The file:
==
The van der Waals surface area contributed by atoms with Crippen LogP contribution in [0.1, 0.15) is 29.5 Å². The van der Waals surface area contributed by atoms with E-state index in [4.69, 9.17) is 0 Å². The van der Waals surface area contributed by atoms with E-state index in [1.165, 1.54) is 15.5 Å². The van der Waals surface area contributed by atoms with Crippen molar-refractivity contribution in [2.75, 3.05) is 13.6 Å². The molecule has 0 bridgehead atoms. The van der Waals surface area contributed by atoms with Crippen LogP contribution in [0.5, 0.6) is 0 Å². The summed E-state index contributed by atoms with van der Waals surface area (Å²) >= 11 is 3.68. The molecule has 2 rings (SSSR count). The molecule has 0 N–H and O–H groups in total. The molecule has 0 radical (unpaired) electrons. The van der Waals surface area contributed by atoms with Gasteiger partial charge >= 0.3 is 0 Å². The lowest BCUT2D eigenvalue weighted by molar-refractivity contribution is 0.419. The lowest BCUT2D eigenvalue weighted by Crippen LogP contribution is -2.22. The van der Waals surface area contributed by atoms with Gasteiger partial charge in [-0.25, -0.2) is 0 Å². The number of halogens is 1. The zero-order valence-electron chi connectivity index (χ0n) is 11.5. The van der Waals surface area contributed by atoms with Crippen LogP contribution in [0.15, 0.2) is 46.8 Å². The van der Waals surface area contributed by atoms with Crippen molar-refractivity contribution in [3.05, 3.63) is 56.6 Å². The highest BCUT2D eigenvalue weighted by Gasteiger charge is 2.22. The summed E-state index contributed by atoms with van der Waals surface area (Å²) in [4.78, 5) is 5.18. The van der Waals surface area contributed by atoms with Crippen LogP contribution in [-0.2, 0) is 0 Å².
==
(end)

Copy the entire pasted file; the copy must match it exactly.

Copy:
The van der Waals surface area contributed by atoms with Crippen LogP contribution in [0.1, 0.15) is 29.5 Å². The van der Waals surface area contributed by atoms with E-state index in [4.69, 9.17) is 0 Å². The van der Waals surface area contributed by atoms with E-state index in [1.165, 1.54) is 15.5 Å². The van der Waals surface area contributed by atoms with Crippen molar-refractivity contribution in [2.75, 3.05) is 13.6 Å². The molecule has 0 bridgehead atoms. The van der Waals surface area contributed by atoms with Crippen LogP contribution in [0.5, 0.6) is 0 Å². The summed E-state index contributed by atoms with van der Waals surface area (Å²) >= 11 is 3.68. The molecule has 2 rings (SSSR count). The molecule has 0 N–H and O–H groups in total. The molecule has 0 radical (unpaired) electrons. The van der Waals surface area contributed by atoms with Gasteiger partial charge >= 0.3 is 0 Å². The lowest BCUT2D eigenvalue weighted by molar-refractivity contribution is 0.419. The lowest BCUT2D eigenvalue weighted by Crippen LogP contribution is -2.22. The van der Waals surface area contributed by atoms with Gasteiger partial charge in [-0.25, -0.2) is 0 Å². The number of halogens is 1. The zero-order valence-electron chi connectivity index (χ0n) is 11.5. The van der Waals surface area contributed by atoms with Crippen LogP contribution in [0.15, 0.2) is 46.8 Å². The van der Waals surface area contributed by atoms with Crippen molar-refractivity contribution in [3.05, 3.63) is 56.6 Å². The highest BCUT2D eigenvalue weighted by Gasteiger charge is 2.22. The summed E-state index contributed by atoms with van der Waals surface area (Å²) in [4.78, 5) is 5.18. The van der Waals surface area contributed by atoms with Crippen LogP contribution in [-0.2, 0) is 0 Å².